If you are someone who is motivated by knowing where you stand in relation to others, but don’t have someone to compete against, an idea is to have a set of ‘minimum fitness goals’. It’s a way to set yourself your own PT standard – like the tests required of professions such as soldiers. That way you have something to work towards and a yardstick by which to measure yourself. The goals should be something that you know most men can’t do. If more strength doesn’t interest you forever, you can commit to maintaining the standard and exercise for that reason.
This idea of training to a minimum actually isn’t new. There was a book as far back as 1926, by Earle Liederman, called Endurance. This was a time in which more and more people had city jobs that didn’t require strength. Earle argued that every man should still train enough to make sure they could “save their own life.” He defined this as being able to:
- do 15-20 pull-ups
- swim half a mile
- run a 200 meter dash
- do 15-20 dips
- jump over something as high as your waist
He clearly seems to have had in mind that you were being chased or escaping some disaster. Like a 1920’s precursor to parkour, his measurements are mostly about being able to run and climb or jump over obstacles.
I think this idea can be expanded upon to cover more common exercises that are agree-upon measures of strength and fitness today. I’ve listed some basic exercises below and looked into what most men can do. If you were meet all of these measurements, you would be substantially stronger and more fit than the average man.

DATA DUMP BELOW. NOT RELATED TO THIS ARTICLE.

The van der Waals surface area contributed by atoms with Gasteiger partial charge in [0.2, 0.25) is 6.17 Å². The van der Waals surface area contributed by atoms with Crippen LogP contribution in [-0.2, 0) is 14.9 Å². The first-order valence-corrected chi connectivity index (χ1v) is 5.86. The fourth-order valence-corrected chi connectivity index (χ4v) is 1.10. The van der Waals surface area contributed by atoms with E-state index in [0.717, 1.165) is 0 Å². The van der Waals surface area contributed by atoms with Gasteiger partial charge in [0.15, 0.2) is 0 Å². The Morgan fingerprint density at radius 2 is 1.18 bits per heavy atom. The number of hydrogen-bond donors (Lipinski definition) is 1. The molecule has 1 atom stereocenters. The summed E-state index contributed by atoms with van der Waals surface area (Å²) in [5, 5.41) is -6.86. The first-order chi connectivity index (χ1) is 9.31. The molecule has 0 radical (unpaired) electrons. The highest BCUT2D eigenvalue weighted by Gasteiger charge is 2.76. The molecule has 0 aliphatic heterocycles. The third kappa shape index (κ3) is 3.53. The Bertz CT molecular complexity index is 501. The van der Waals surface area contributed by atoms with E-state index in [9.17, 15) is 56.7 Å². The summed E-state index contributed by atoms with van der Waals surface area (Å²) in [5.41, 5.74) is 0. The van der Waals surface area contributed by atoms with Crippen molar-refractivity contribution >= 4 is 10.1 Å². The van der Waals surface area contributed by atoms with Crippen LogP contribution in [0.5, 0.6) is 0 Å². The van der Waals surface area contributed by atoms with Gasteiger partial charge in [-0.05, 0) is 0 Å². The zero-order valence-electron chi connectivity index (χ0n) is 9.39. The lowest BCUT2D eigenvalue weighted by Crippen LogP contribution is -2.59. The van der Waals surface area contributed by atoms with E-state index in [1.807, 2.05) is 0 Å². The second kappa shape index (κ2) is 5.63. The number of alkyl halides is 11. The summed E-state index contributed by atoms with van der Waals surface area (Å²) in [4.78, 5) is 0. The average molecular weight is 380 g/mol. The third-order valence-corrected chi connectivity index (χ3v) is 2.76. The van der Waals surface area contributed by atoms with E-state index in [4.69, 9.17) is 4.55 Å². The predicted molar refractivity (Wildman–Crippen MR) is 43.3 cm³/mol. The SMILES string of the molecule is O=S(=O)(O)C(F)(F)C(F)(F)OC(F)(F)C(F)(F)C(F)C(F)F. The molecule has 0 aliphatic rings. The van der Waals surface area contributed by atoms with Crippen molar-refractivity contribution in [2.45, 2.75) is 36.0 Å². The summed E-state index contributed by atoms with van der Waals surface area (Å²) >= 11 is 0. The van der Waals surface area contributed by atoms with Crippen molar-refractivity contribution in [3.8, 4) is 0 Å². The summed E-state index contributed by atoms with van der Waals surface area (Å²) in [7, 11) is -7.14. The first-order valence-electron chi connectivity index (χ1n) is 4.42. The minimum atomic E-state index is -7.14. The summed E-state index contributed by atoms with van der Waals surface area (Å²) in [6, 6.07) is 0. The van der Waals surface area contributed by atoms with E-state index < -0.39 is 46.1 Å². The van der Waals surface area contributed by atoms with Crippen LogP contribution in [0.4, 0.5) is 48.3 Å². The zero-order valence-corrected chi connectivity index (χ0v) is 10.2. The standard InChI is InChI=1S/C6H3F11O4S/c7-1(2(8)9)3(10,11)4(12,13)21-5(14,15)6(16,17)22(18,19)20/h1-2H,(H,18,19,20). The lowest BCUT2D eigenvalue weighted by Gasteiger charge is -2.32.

- 50 push-ups in 1 minute
- 20 pull-ups in a minute, or more than 10 in one set
- Bench press 1.25 times your own body weight 5 times
- Squat – 1.5 times your weight 5 times
- Deadlift- 2 times your weight 5 times
- Jog – 7 minute mile for 5 miles
Calisthenics/Jumping Reasoning: The average 20-something man can do about 30 push-ups in a minute. Maintain an ability to do 50, and you’ll be far ahead of the curve throughout your life. Similarly, the average adult male can do 8-10 pull-ups and in the Marines’ pull-up test more than 10 is the 50% percentile.
Weightlifting Reasoning: The goal is based heavily on self-reported data of men who lift weights, though the numbers behind the link seem to be repeated in other resources. According to this collection of thousands of self-reported maximum lifts, the average ‘advanced’ weight lifter can bench 1.5 times their own weight once. Similarly intermediate to advanced lifters can do 1.5-2 times their weight in squats and 1.8-2.3 times their weight in deadlifts for a max. I dialed it back to a lower ratio and doing it five times, because it can be dangerous to attempt an all-out max for non-professionals. If you can crank out a few reps at these weight ratios, that’s better than many men who lift and huge compared to the population as a whole.
Running Reasoning. Running a 6:39 minute mile in your 30’s puts you in the top 1%, while 9 minutes is the 50% percentile. So 7:00 won’t put you in first place at the nearest 5k, but it will make you able to hold your head high in any endurance test.
These standards can help if you want to be in outstanding condition as compared to your fellow men, and want a way to measure that. If you can get to this point you’ll know you have the kind of physical condition that few non-professionals have. If that fulfills your goal, you can workout to maintain this strength and have a measure to keep you motivated.